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    US Still Net Energy Importer From Canada


Oil dominates bilateral trade

by: Dale Lunan

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US Still Net Energy Importer From Canada

The US is still a net importer of crude oil and natural gas from Canada, the US Energy Information Administration (EIA) said May 23, even though domestic oil and gas production there has grown sharply in the last few years.

Although the value of bilateral energy trade between the two countries has varied over the past decade, driven largely by shifting commodity prices, the basic structure of that energy trade has changed little, the EIA said in its Today in Energy report: the value of US imports from Canada consistently exceeds the value of US exports to Canada by a large margin.

“Based on the latest annual data from the US Census Bureau, energy accounted for $18bn, or about 6%, of the value of all US exports to Canada,” the EIA said. “Energy accounted for $73bn, or about 24%, of the value of all US imports from Canada in 2017, up from 19% in 2016.”

Canada is the main source of US energy imports and is second only to Mexico as a destination for US energy exports.

Crude oil accounts for most of the US imports from Canada, averaging some 3.4mn b/day in 2017, the EIA said, adding that Canada accounted for 43% of all US crude imports last year. Most of the crude comes from Alberta, and consists mainly of heavy grades destined for refinery markets in the Midwest and Gulf Coast region, where it is increasingly displacing heavy crude imports from Venezuela.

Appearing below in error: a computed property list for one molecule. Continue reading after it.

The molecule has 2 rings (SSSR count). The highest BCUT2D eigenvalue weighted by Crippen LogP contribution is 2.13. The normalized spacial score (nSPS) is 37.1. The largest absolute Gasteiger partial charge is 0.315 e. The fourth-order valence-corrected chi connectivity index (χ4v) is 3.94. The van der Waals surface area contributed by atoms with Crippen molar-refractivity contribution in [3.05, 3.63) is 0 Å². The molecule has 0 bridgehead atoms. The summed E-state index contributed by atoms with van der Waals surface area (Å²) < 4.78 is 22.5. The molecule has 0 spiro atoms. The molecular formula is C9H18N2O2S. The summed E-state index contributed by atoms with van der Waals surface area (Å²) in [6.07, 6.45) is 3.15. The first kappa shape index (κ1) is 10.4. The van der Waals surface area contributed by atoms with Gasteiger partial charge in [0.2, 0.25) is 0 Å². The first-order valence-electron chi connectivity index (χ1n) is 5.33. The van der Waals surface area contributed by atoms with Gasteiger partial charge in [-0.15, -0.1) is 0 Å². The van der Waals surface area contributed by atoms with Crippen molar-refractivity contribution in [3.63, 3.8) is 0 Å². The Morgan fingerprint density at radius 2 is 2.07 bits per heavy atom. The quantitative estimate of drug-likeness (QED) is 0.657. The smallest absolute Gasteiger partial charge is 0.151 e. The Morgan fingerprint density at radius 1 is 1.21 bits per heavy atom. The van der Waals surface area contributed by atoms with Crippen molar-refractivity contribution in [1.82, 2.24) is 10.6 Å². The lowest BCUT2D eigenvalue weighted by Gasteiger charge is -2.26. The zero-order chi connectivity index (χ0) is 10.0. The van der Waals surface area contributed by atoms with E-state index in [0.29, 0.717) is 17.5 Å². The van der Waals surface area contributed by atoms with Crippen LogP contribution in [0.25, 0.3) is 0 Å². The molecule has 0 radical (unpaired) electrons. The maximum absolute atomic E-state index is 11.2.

Bilateral natural gas trade between the US and Canada, meanwhile, consists mainly of pipeline shipments: imports from Canada averaged 8.1bn ft3/day in 2017, up from 7.8bn ft3/day in 2016, and averaged some 8.8bn ft3/day in January and February this year, down marginally from 8.9bn ft3/day in the same two months last year. Most imports originated in western Canada, the EIA said, and were destined for markets in the west and Midwest.

US gas exports to Canada averaged about 2.5bn ft3/day in 2017, up from 2.1bn ft3/day in 2016, and consisted mainly of Marcellus and Utica shale gas destined for Canada’s eastern provinces, displacing domestic Canadian supplies.

US pipeline exports to Mexico, by comparison, averaged some 4.2bn ft3/day in 2017, up from 3.8bn ft3/day in 2016, according to EIA data.